Public Enemy part ways with Flavor Flav - Chuck D says its about money

Public Enemy part ways with Flavor Flav – Chuck D says its about money

Public Enemy say they’ve parted ways with their charismatic MC Flavor Flav, after more than 35 years.

The dismissal came two days after the rapper sent a cease-and-desist letter to Bernie Sanders’ campaign after his bandmates said they’d appear at one of his rallies in Los Angeles.

“Public Enemy and Public Enemy Radio will be moving forward without Flavor Flav,” said the group in a statement.

“We thank him for his years of service and wish him well.”

Frontman Chuck D later suggested the disagreement over Sanders’ rally was financially, not politically, motivated.

“If there was a $bag, Flav would’ve been there front & centre,” he wrote on Twitter. “He will NOT do free benefit shows.”

Their split comes just a month after the band was honoured with a lifetime achievement award at the Grammys.

Flavor Flav co-founded Public Enemy in the 1980s after meeting Chuck D at Long Island’s Adelphi University.

Their early albums radically changed the sound of hip-hop, with a sound that was politically and musically uncompromising.

But tensions have been rising since 2017, when Flavor Flav – real name William Drayton – sued his bandmates and the group’s managers over unpaid profits.

The case had been dismissed before last week’s stand-off over Sanders’ rally.

Flavor Flav’s cease-and-desist letter accused the campaign of using his “unauthorised likeness, image and trademarked clock in promotional materials” for a Los Angeles rally, even though the rapper “has not endorsed any political candidate”.

“While Chuck is certainly free to express his political view as he sees fit – his voice alone does not speak for Public Enemy,” the letter continued.

“The planned performance will only be Chuck D of Public Enemy, it will not be a performance by Public Enemy. Those who truly know what Public Enemy stands for know what time it is. There is no Public Enemy without Flavor Flav.”

‘Ungrateful’

Chuck D mocked the star’s statement, saying his former bandmate didn’t “know the difference between Barry Sanders or Bernie Sanders”, and was simply unprepared to play for free.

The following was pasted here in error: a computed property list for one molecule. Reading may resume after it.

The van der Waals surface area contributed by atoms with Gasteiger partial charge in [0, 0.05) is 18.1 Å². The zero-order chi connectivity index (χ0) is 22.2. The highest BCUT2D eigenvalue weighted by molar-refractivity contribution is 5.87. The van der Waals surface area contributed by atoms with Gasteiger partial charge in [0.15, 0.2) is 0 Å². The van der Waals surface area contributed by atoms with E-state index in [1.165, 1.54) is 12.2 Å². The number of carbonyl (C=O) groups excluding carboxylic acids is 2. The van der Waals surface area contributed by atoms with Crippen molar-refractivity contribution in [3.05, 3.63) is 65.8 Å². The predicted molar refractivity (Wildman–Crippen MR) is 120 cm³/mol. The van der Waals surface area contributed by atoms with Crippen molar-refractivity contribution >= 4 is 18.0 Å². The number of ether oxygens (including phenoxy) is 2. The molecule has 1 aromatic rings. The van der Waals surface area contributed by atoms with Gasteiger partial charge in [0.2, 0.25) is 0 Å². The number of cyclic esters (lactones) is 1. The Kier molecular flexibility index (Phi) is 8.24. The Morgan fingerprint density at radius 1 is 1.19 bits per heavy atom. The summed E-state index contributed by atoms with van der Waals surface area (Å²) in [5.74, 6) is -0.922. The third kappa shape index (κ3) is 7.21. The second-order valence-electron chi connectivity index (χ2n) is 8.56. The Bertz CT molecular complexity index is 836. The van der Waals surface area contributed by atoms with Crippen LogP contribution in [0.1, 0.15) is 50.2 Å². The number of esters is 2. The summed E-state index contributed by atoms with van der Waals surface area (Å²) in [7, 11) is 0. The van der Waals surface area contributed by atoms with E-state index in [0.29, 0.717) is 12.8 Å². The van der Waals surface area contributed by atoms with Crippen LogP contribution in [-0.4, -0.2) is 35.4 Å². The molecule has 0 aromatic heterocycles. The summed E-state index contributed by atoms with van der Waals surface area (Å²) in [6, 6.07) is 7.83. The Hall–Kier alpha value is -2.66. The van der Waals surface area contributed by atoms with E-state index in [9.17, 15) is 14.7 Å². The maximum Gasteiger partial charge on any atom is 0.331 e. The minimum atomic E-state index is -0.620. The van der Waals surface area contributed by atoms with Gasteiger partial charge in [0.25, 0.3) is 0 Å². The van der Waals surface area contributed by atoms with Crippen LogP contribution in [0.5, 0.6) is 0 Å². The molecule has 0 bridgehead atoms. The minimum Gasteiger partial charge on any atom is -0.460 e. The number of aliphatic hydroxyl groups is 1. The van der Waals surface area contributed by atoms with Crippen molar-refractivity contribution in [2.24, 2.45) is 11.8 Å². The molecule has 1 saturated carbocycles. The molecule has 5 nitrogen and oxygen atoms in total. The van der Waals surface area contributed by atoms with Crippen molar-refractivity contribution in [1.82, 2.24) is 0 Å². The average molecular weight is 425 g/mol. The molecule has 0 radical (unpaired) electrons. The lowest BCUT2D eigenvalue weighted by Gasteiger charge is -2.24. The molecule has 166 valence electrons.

He said Flavor had previously refused to play a fundraiser for Harry Belafonte’s human rights charity Sankofa in 2016, calling the star “ungrateful” – especially as Belafonte had inducted Public Enemy to the Rock And Roll Hall Of Fame in 2013.

“I would not have Public Enemy without Flavor,” he concluded. “However, I will park it in the driveway, take off the plates [and] wait to re-register it when it’s running right.”

A lawyer for Chuck D added in a statement to Rolling Stone magazine: “From a legal standpoint, Chuck could perform as Public Enemy if he ever wanted to; he is the sole owner of the Public Enemy trademark.

“He originally drew the logo himself in the mid-80s, is also the creative visionary and the group’s primary songwriter, having written Flavor’s most memorable lines.”

Shortly after announcing Flavor’s dismissal, Public Enemy Radio – an offshoot of the main group, featuring Chuck D, DJ Lord, Jahi and the S1Ws – went ahead with their performance at senator Sanders’ rally, performing classics like Fight the Power, Bring the Noise and Shut ‘Em Down.

During the set, which was livestreamed online, Chuck D urged people to register to vote in the upcoming US Presidential election.

“Voting is [as] important as washing your ass in the morning,” he declared.

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